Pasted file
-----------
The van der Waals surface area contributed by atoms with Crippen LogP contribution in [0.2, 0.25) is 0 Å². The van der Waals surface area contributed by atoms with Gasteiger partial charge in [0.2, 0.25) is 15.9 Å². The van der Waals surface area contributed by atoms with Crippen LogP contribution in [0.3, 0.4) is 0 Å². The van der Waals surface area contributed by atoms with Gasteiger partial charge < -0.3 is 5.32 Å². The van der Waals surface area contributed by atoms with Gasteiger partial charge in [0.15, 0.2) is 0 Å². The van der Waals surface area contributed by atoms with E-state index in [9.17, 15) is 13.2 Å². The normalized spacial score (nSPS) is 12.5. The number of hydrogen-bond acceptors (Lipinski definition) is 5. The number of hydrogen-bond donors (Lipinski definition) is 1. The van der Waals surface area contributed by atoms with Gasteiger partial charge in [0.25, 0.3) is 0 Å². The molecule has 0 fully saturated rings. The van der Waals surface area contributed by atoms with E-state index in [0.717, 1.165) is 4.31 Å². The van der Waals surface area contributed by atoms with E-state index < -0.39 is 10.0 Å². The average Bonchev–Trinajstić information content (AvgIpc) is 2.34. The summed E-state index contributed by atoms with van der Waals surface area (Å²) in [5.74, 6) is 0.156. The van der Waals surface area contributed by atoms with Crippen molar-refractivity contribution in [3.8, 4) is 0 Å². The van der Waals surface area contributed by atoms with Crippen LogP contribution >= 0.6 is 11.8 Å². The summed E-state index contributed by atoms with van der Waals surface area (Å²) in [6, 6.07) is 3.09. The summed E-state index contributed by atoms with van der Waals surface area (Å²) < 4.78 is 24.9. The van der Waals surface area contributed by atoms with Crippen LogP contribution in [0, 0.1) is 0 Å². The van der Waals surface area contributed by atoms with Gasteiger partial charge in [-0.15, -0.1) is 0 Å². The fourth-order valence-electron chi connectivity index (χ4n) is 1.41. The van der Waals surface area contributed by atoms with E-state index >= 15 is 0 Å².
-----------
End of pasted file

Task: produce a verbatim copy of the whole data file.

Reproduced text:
The van der Waals surface area contributed by atoms with Crippen LogP contribution in [0.2, 0.25) is 0 Å². The van der Waals surface area contributed by atoms with Gasteiger partial charge in [0.2, 0.25) is 15.9 Å². The van der Waals surface area contributed by atoms with Crippen LogP contribution in [0.3, 0.4) is 0 Å². The van der Waals surface area contributed by atoms with Gasteiger partial charge < -0.3 is 5.32 Å². The van der Waals surface area contributed by atoms with Gasteiger partial charge in [0.15, 0.2) is 0 Å². The van der Waals surface area contributed by atoms with E-state index in [9.17, 15) is 13.2 Å². The normalized spacial score (nSPS) is 12.5. The number of hydrogen-bond acceptors (Lipinski definition) is 5. The number of hydrogen-bond donors (Lipinski definition) is 1. The van der Waals surface area contributed by atoms with Gasteiger partial charge in [0.25, 0.3) is 0 Å². The molecule has 0 fully saturated rings. The van der Waals surface area contributed by atoms with E-state index in [0.717, 1.165) is 4.31 Å². The van der Waals surface area contributed by atoms with E-state index < -0.39 is 10.0 Å². The average Bonchev–Trinajstić information content (AvgIpc) is 2.34. The summed E-state index contributed by atoms with van der Waals surface area (Å²) in [5.74, 6) is 0.156. The van der Waals surface area contributed by atoms with Crippen molar-refractivity contribution in [3.8, 4) is 0 Å². The van der Waals surface area contributed by atoms with Crippen LogP contribution >= 0.6 is 11.8 Å². The summed E-state index contributed by atoms with van der Waals surface area (Å²) in [6, 6.07) is 3.09. The summed E-state index contributed by atoms with van der Waals surface area (Å²) < 4.78 is 24.9. The van der Waals surface area contributed by atoms with Crippen LogP contribution in [0, 0.1) is 0 Å². The van der Waals surface area contributed by atoms with Gasteiger partial charge in [-0.15, -0.1) is 0 Å². The fourth-order valence-electron chi connectivity index (χ4n) is 1.41. The van der Waals surface area contributed by atoms with E-state index >= 15 is 0 Å².